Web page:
My art is the sort of game art I grew up with, just with more modern color and detail, designed to give the feel of a tabletop Dungeons & Dragons game. That is my goal.

So when I say my games look like crap, I am maybe being a little clickbaity. Video games are art, art is hugely subjective, and there are lots of people who genuinely like how my games look. I certainly do.

This article is an explanation for those who disagree.
 

Exile: Escape From the Pit, the first game we ever released. Queen's Wish is meant to evoke this old style, which, yes, I like.


What Brought This Post On

People have criticized the art in our games for decades. I have had indie developers, normally a mild and supportive lot, make fun of my games TO MY FACE.

We have a pretty thick skin about it. Still, when we announced Queen's Wish: The Conqueror, I got this message on Reddit:
 

Jeff, I really like what you do and Geneforge 2 is one of my favorite games ever, but why not get a better artist? It's not even about technically impressive art, just about something that is pleasant to look at and doesn't alienate people. So many of my friends have told me they'd love to try your games but just can't get over the sloppy and cheap art style.


Ouch.

What fascinates me here is that the guy seems to think he is telling me news. Like, I'm smart enough to keep a software company running for 25 years, but I am unable to notice qualities in my games that are instantly obvious to Joe Q. Rando. Apparently, my games are so ugly that looking directly at them without protective gear will turn you into this guy ...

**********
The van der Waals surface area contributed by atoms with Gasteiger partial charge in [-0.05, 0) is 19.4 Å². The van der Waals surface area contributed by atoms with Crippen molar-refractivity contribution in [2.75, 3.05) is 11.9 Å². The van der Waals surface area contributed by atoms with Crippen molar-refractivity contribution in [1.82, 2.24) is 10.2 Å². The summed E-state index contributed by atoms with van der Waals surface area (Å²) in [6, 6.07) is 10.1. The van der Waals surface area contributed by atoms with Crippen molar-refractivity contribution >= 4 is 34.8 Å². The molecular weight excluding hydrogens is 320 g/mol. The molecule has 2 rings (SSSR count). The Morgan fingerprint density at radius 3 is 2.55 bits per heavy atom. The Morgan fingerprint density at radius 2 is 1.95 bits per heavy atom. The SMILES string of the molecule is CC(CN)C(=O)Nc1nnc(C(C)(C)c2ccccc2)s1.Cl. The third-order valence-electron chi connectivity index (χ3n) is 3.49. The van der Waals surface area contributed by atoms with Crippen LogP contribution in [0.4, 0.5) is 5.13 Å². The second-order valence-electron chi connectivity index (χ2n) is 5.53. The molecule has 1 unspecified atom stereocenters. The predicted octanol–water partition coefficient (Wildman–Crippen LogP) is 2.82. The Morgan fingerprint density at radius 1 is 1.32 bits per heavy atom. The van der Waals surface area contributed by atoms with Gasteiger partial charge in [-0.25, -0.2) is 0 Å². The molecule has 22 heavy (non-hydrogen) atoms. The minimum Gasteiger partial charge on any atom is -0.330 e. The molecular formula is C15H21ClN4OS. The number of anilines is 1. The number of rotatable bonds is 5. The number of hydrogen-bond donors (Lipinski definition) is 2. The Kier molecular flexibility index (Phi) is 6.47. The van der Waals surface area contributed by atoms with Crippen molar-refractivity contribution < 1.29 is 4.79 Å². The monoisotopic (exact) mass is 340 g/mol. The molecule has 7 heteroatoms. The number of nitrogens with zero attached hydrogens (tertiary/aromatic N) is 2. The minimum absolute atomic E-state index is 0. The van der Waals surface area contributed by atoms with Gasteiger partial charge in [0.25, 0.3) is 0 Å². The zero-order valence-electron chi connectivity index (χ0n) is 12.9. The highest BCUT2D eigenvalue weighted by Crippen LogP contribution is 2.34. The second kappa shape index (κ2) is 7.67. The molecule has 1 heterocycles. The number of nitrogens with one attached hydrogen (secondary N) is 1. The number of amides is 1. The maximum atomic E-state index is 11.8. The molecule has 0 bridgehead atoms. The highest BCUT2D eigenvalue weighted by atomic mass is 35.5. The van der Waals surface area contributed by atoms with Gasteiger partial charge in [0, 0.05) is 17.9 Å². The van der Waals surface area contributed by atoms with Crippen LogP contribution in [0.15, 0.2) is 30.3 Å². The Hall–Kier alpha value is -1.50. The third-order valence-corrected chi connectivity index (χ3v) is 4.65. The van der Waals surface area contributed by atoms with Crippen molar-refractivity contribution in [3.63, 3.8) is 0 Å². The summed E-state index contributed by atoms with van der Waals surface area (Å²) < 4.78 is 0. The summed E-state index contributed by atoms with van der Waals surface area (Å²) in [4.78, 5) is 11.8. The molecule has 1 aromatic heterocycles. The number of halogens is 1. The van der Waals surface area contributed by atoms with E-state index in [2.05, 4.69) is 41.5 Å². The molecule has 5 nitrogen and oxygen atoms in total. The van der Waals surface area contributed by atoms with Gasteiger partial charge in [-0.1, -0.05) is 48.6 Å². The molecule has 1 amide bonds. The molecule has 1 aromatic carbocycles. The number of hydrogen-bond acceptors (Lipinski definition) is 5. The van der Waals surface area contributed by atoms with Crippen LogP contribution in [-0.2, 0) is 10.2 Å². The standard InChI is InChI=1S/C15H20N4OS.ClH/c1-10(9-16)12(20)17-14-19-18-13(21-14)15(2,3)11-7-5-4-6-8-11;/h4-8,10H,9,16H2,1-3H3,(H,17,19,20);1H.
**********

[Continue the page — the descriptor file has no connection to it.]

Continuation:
So yeah, this message bummed me out a bit, but it shouldn't have. I have seen COUNTLESS variants of this criticism over the last 25 years. At least he didn't threaten my life or call me slurs or wish horrible fates on my children (which happens).

What Is Wrong With Our Art?

If you think my art is fine and don't understand what the problem is, bless you. I'll tell you what some think is wrong, as best I understand it.

1. Queen's Wish has a very retro square-tile top-down view, reminiscent of old Ultima games, old Pokemon games, Spiderweb's first games, tabletop D&D, that sort of thing. For some, that old style is really unfamiliar and/or alienating.

2. Queen's Wish uses art made by a lot of different artists. That means that the style is quite inconsistent. We've done our best to make it blend well, but it still looks a little off. (Some people also hate our color palette. Or, that's what they tell me. I'm not sure what that means.)